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How to Tap a Silver Birch Tree For Water

In this post, we will show you how to tap a Silver Birch tree for water in just 4 easy steps. Bitola alba (white birch), Betula pendula (silver birch), Betula lenta, Betula papyrifera, and Betula fontinalis are all species of the Birch tree family suitable for sap extraction. But firstly, its important to remember that the annual window for doing this is very short – it is only possible to tap a Silver Birch Tree for water during the first two weeks of March. This is when the sap rising from the ground within the trunk of the Silver Birch is most intense, in readiness for going into leaf later on in the Spring season. After this, the birch water becomes biter.

You will need –

  1. Demijohn bottles (or any plastic bottle will do)
  2. String
  3. Hammer
  4. Drill
  5. Plastic pipe cut into small lengths to use as a tap. (A twig will do if you don’t have this, as the sap will flow nicely along the surface)

equipment needed to tap a silver birch tree for water

First up – You need to select your Birch tree! Always choose a tree with a trunk wider than 9-10 inches.

tapping for silver birch water

Finding suitable silver birch trees to tap from

Once you’ve settled on your Birch tree, pick a spot approximately 3ft above soil level, and drill a hole about 1-2 inches deep into the trunk of your Silver Birch.

Drilling for silver birch water

Then, the fun bit: You just watch and wait for the sap to begin to flow. This can sometimes present with a slow ‘drip-drip’ effect, or more of a steady trickle.

Next, place the tap (plastic pipe or twig) into the hole:

Tapping for silver birch water

And with you demijohn or bottle tied around the tree with string, you can then line the bottle up underneath to collect the water.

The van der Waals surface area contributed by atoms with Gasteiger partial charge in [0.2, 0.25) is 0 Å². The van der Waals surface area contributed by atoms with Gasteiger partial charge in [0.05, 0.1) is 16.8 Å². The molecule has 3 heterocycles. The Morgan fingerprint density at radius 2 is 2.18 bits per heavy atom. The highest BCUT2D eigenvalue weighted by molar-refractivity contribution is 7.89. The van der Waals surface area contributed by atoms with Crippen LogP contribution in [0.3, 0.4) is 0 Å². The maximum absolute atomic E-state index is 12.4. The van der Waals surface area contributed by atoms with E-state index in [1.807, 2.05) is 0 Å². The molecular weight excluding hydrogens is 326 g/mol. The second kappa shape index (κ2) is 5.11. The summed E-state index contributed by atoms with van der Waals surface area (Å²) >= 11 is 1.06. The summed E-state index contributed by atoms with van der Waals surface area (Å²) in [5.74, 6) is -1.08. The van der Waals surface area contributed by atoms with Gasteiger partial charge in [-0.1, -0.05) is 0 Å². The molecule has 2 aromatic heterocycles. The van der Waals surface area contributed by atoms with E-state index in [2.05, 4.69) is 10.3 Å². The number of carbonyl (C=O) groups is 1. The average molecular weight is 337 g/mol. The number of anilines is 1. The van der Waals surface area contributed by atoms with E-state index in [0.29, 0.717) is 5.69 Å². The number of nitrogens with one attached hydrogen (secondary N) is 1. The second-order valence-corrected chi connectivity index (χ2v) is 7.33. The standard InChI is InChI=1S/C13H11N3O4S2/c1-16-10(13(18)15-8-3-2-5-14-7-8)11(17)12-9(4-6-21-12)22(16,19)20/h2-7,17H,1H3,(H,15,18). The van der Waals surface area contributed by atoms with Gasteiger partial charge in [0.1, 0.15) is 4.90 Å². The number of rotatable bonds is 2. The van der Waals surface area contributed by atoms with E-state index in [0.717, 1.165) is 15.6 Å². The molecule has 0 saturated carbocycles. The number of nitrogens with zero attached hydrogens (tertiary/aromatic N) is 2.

And for a moment, you just watch and wait …

tapping for silver birch water

until …

using a demijohn for tapping for collecting silver birch water

… Bingo! (Trust me, this part really is mega exciting!)

Now then, how long you then choose to leave your bottles to collect the water is entirely up to you, and of course it depends on the size of your bottles. Chris will leave these demijohns in place for a couple of days, but smaller containers may only need to be left for as little as a few hours to fill. Ideally, you should be able to pop back to the tree regularly to monitor its progress. Some trees deliver a lot, and some not-so-much. You never quite know until you do it.


When you’re finished collecting the water, YOU MUST CLOSE THE HOLE BACK UP. Otherwise, the Birch could literally bleed to death, which would obviously be both awful and irresponsible in equal measures! So for this, Chris recommends using a size appropriate piece of Hazel, to literally ‘plug’ the hole back up. It is then imperative that you pop back a few days later to check that the plug is doing a sufficient job, and that no sap is continuing to leek. If it is, just adjust accordingly.

What should you do with your harvested Birch water?

You can consume birch water fresh from the tree, and in-fact whilst its consumption is a relatively new concept here in the UK, other countries within the northern hemisphere have long been enjoying its health benefits for centuries.

After a couple of days though, the Birch water will begin to ferment and taste really bitter. Cue – Birch Water Wine. And so with this in mind, and if you are interested in elevating your water to a more boozy (and cheek-warming) level, then we will share everything with you need to know to turn your harvested sap into delicious wine – Tree wine, guys. ..Wine from a tree! (having tried a glass of it myself last week, I can tell you that it is absolutely gorgeous and well worth the effort and wait. And it does indeed warm your cheeks!) Step-by-step instructions for doing this at home are coming to the blog next week.


Thank you so much for reading, please share with your friends and like our Facebook page for lots more helpful hints and tips for enjoying the great outdoors, together with general Tree surgery and seasonal gardening tips.

And don’t forget, if you live in the Kent area and have any growing concerns at all, including all Tree surgery procedures, Hedge Cutting, general Landscaping or gardening help, please call Chris on 07732 527588 or email myself at [email protected]

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Photo of author

Anna Fraser